Luke Jerram

I've been making gifts for people for as long as I can remember. Its only recently I've recognised that this is part of my artistic practice.

My question was, how could I create an engagement ring with information on it? My answer came from a photograph I saw of a proud looking Thomas Edison, sitting next to his phonograph in 1877.

Sneaking out of the house at strange times of night I worked with the record manufacturer in his basement. Spinning a wax ring beneath a diamond stylus we cut a message 20 seconds long into its surface. We cast the ring into silver and played it back by spinning it under a stylus. There was nothing.

We tried to cut directly into a silver ring and still nothing. As a last ditch attempt we cranked up the weight forcing the diamond into the silver, using 100lbs of pressure per square inch to make our mark. Finally as the ring turned beneath the stylus a thin trail of silver anti-sound poured out of the rings surface.

The 20 second recording was my proposal to my partner, Shelina. 3 months later I presented the ring to her in a hot air balloon over Bristol. I'd built a miniature record player to play back the ring. Thankfully she accepted my request.

It turns out Shelina knew all along I was going to propose as many months back, to gauge the size of her ring finger, I had unusually, massaged her hand in the bath.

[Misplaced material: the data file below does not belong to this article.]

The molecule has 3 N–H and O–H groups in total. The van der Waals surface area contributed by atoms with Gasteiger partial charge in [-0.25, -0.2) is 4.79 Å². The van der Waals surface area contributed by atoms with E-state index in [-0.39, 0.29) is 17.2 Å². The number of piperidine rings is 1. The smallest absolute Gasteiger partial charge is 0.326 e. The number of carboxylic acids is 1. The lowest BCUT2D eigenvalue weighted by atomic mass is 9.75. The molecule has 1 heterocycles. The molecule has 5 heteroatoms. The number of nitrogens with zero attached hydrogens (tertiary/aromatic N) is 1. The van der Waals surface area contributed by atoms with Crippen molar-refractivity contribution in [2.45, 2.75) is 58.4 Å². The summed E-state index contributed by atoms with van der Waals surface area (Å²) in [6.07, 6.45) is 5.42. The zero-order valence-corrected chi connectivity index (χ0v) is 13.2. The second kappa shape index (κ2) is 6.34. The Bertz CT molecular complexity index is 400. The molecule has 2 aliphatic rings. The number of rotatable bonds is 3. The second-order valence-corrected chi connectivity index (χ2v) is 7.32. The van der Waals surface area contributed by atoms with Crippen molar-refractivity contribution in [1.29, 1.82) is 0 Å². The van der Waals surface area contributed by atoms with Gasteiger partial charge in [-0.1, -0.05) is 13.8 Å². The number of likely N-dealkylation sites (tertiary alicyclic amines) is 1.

Word got out through a friend about our engagement and the story made the local, the national, then international news. Its featured on many feminist websites and in 'Jane' magazine in the US. Editors of Jane wanted to take their own photos of the ring and said it would be safe as they'd courier it over with an armed guard?! I said the ring was glued to Shelina's finger.

One year on and we're still not married although our first baby's due on the 29th June. I've begun drawing up plans to make wedding rings that will project images using the light from a candle.

Luke Jerram (UK). Luke Jerram's sculptural practice has been described as a poetic fusion of science, perception and memory. He has created a number of extraordinary art projects which excite and inspire people around him.
The Sky Orchestra is a major new work beginning its international tour. The project aims to deliver a sculptural experience to the space on the edge of sleep by playing especially composed music from 7 hot air balloons which fly over a city at dawn. As a part of the research for this project Luke is building and testing a Dream Director with Psychologists from University of West of England which they hope will have both clinical and artistic applications.
Luke also makes artwork on a very different scale such as the talking engagement ring he made for his girlfriend in 2005. Although they are still not married their first baby was born in June!
Luke is currently the AHRC Arts and Science research fellow at the University of West of England. More information can be found at

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